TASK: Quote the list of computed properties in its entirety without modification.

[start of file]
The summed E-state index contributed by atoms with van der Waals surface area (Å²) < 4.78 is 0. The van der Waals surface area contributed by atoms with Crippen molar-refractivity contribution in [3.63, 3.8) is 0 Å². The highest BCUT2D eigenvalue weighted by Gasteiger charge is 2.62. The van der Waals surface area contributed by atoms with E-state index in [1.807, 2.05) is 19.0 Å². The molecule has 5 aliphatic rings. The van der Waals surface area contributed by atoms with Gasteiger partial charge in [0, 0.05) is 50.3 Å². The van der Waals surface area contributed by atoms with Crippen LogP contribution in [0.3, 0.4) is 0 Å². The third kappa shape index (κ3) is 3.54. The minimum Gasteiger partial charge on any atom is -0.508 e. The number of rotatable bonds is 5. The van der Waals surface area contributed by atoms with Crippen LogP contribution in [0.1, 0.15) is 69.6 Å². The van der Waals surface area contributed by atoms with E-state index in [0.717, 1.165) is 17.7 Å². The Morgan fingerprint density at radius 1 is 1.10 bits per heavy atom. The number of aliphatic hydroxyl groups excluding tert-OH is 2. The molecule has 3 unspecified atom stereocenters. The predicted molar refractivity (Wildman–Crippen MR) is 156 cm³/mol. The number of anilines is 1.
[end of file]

The summed E-state index contributed by atoms with van der Waals surface area (Å²) < 4.78 is 0. The van der Waals surface area contributed by atoms with Crippen molar-refractivity contribution in [3.63, 3.8) is 0 Å². The highest BCUT2D eigenvalue weighted by Gasteiger charge is 2.62. The van der Waals surface area contributed by atoms with E-state index in [1.807, 2.05) is 19.0 Å². The molecule has 5 aliphatic rings. The van der Waals surface area contributed by atoms with Gasteiger partial charge in [0, 0.05) is 50.3 Å². The van der Waals surface area contributed by atoms with Crippen LogP contribution in [0.3, 0.4) is 0 Å². The third kappa shape index (κ3) is 3.54. The minimum Gasteiger partial charge on any atom is -0.508 e. The number of rotatable bonds is 5. The van der Waals surface area contributed by atoms with Crippen LogP contribution in [0.1, 0.15) is 69.6 Å². The van der Waals surface area contributed by atoms with E-state index in [0.717, 1.165) is 17.7 Å². The Morgan fingerprint density at radius 1 is 1.10 bits per heavy atom. The number of aliphatic hydroxyl groups excluding tert-OH is 2. The molecule has 3 unspecified atom stereocenters. The predicted molar refractivity (Wildman–Crippen MR) is 156 cm³/mol. The number of anilines is 1.